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612 Vaginal radiofrecuency for the treatment of genital atrophy in patients with oncological history in a public hospital. Life after cancer
  1. Rocio Garcia Berrio,
  2. Alvaro Zapico Goñi,
  3. Aldina Couso Gonzalez,
  4. Patricia Lopez Arribas,
  5. Beatriz Moya Esteban and
  6. Altea Reyes Iborra
  1. Hospital Principe DE Asturias; Hospital Universitario Principe de Asturias; Gynaecology and Obstetrics


Introduction/Background Menopausal symptoms can impact quality of life. The goal of this prospective research is the clinical improvement on vulvovaginal sphere with vulvovaginal radiofrequency in cancer survivors.

Methodology Between June 2019 and february 2020 we apply vulvovaginal radiofrequency to 11 menopausal patients unresponsive to standard treatments. Symptoms are checked 6 months later.

Requirements Benign cytology and normal examination Non active vaginal infection Stable oncological process for at least 5 years

Materials Monopolar vulvovaginal radiofrequency generator Dermatology Life Quality Index (DLQI) before and after (figure 1) Record of the mean main symptom and photo shooting.

Method Specific and approved by Hospital protocol and Informed consent Number of sessions depends on response Maximum power applied: 3000 ms in two rounds in vulva and vagina Clinical control at 3,6 and 12 months

Results The mean age is 55 years with ages between 43 and 71. Natural or medical mean menopause age is 48.87 ± 8.17 years.

Clinical history of patients: 63.6% (n= 7) breast cancer, 27.3% (n=3) early stage endometrial cancer and 9.1% (n=1) of benign metastasizing leiomyomatosis.

When consulted, 63.6% (n=7) of the patients complained mainly of dyspareunia, 18.2% (n=2) of itching and 18.2% (n=2) of dryness. The average time of previous treatment had been 13.3 months. 54.5% (n=6) had received treatment with moisturizers, 36.3% (n=4) with steroids and 9.1% (n=1) did not tolerate any topical treatment. Patients with a history of endometrial cancer receive radiofrequency exclusively in external genitalia.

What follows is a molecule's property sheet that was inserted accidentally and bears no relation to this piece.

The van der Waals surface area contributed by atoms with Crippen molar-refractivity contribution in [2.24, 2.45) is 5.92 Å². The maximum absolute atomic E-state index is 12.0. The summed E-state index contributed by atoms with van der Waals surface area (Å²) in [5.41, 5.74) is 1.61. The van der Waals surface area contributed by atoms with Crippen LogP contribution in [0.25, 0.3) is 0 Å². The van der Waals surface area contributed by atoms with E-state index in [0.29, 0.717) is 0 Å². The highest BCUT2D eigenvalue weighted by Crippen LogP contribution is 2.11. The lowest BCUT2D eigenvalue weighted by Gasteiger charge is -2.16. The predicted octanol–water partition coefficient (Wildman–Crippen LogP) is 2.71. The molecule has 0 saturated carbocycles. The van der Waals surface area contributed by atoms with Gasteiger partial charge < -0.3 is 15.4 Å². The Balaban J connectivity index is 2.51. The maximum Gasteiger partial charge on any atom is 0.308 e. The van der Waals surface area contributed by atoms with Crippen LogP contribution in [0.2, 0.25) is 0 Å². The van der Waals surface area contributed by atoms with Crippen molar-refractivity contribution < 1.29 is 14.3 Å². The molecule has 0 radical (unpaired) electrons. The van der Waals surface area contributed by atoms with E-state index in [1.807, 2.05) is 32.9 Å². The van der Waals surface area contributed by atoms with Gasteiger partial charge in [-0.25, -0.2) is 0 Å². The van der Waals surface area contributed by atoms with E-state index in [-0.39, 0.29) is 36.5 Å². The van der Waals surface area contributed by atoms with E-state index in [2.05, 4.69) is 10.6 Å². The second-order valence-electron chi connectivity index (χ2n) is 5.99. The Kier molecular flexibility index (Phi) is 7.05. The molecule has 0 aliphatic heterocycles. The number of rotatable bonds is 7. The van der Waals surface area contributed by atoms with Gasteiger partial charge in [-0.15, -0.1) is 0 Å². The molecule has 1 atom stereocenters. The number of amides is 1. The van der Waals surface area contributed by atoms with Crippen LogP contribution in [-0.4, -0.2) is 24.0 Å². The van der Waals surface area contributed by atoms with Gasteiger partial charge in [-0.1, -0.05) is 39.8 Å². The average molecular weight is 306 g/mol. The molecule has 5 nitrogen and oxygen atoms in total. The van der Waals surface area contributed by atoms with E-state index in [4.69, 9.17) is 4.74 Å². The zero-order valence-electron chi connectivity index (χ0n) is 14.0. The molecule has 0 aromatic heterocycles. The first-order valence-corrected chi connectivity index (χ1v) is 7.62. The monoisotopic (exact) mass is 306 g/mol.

The average power used is 2491 ms (1700–3000)

They have received radiofrequency every 25.93 days with an average of 6 sessions per patient.

Qualitative evaluations According to the DLQI scale, patients presented symptoms before/after the treatment

  • No effect on patient’s life: (n=0)/36.4% (n=4)

  • Small effect: 45.4% (n=5)/54.5% (n=6)

  • Moderate effect: 27.3% (n=3)/9.1% (n=1)

  • Very large effect: 27.3% (n=3)/(n=0)

Of the 11 patients, not all of them have been followed for a year, so the assessment of their condition is presented after 6 months. In these the DLQI scale has varied clinically > 4 in 6 of them. In those that have not, however, the clinical range has changed in 8 of them (figure 2)

The improvement in quality of life is significant in this group (p < 0.008, Wilcoxon signed rank test) until treatment is completed and all patients are followed.

• Subjective evaluation:

They show improvement after 1.5 sessions. The first thing is an increase in hydration and a decrease in itching. No burns, short- or long-term discomfort have been reported and treatment is well tolerated by 100% of patients. Immediately, 18.2% (n=2) of the patients showed slight discomfort but it disappeared spontaneously (figures 1 and 2).

Conclusion While we wait more cases and more time for their evolution, radiofrequency is presented to us as a good alternative for genital atrophy in those patients who are symptomatic, who do not respond to usual therapies and in whom treatment with local oestrogens may not be ideal. Well tolerated and with good clinical response.

Disclosures The authors certify that they have no affiliations with or involvement in any organization or entity with any financial interest in the subject matter or materials discussed in this manuscript.

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